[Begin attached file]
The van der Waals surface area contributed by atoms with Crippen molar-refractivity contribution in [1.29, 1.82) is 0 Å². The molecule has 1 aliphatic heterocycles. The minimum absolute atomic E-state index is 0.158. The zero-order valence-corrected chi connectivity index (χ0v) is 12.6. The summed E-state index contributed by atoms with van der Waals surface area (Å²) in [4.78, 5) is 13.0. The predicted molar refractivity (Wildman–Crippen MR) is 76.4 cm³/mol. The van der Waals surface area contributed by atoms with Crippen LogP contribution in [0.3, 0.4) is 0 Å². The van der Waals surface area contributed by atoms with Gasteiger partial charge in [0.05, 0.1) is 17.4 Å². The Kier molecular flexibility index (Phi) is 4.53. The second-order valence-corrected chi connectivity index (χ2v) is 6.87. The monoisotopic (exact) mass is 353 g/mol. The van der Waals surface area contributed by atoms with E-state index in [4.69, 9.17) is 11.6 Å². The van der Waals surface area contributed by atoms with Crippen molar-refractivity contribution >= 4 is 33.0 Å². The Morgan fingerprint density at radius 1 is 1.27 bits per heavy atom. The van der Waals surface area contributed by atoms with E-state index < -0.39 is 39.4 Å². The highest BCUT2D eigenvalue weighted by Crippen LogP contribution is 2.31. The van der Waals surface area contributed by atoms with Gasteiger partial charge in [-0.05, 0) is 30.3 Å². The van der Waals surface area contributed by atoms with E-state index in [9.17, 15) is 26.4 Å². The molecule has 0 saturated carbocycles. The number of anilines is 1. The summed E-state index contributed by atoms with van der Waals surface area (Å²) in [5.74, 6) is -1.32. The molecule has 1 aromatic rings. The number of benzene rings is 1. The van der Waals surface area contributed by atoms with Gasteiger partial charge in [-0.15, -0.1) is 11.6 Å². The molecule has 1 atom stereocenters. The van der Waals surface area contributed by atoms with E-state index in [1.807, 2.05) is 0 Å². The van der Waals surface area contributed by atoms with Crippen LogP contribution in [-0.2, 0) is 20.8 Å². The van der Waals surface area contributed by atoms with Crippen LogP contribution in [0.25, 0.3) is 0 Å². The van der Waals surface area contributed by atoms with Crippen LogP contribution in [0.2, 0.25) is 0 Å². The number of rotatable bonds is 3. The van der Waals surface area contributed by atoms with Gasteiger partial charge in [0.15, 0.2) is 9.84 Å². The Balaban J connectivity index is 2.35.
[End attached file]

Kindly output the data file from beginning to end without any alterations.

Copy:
The van der Waals surface area contributed by atoms with Crippen molar-refractivity contribution in [1.29, 1.82) is 0 Å². The molecule has 1 aliphatic heterocycles. The minimum absolute atomic E-state index is 0.158. The zero-order valence-corrected chi connectivity index (χ0v) is 12.6. The summed E-state index contributed by atoms with van der Waals surface area (Å²) in [4.78, 5) is 13.0. The predicted molar refractivity (Wildman–Crippen MR) is 76.4 cm³/mol. The van der Waals surface area contributed by atoms with Crippen LogP contribution in [0.3, 0.4) is 0 Å². The van der Waals surface area contributed by atoms with Gasteiger partial charge in [0.05, 0.1) is 17.4 Å². The Kier molecular flexibility index (Phi) is 4.53. The second-order valence-corrected chi connectivity index (χ2v) is 6.87. The monoisotopic (exact) mass is 353 g/mol. The van der Waals surface area contributed by atoms with E-state index in [4.69, 9.17) is 11.6 Å². The van der Waals surface area contributed by atoms with Crippen molar-refractivity contribution >= 4 is 33.0 Å². The Morgan fingerprint density at radius 1 is 1.27 bits per heavy atom. The van der Waals surface area contributed by atoms with E-state index < -0.39 is 39.4 Å². The highest BCUT2D eigenvalue weighted by Crippen LogP contribution is 2.31. The van der Waals surface area contributed by atoms with Gasteiger partial charge in [-0.05, 0) is 30.3 Å². The van der Waals surface area contributed by atoms with E-state index in [9.17, 15) is 26.4 Å². The molecule has 0 saturated carbocycles. The number of anilines is 1. The summed E-state index contributed by atoms with van der Waals surface area (Å²) in [5.74, 6) is -1.32. The molecule has 1 aromatic rings. The number of benzene rings is 1. The van der Waals surface area contributed by atoms with Gasteiger partial charge in [-0.15, -0.1) is 11.6 Å². The molecule has 1 atom stereocenters. The van der Waals surface area contributed by atoms with E-state index in [1.807, 2.05) is 0 Å². The van der Waals surface area contributed by atoms with Crippen LogP contribution in [-0.2, 0) is 20.8 Å². The van der Waals surface area contributed by atoms with Crippen LogP contribution in [0.25, 0.3) is 0 Å². The van der Waals surface area contributed by atoms with Crippen LogP contribution in [0.2, 0.25) is 0 Å². The number of rotatable bonds is 3. The van der Waals surface area contributed by atoms with Gasteiger partial charge in [0.15, 0.2) is 9.84 Å². The Balaban J connectivity index is 2.35.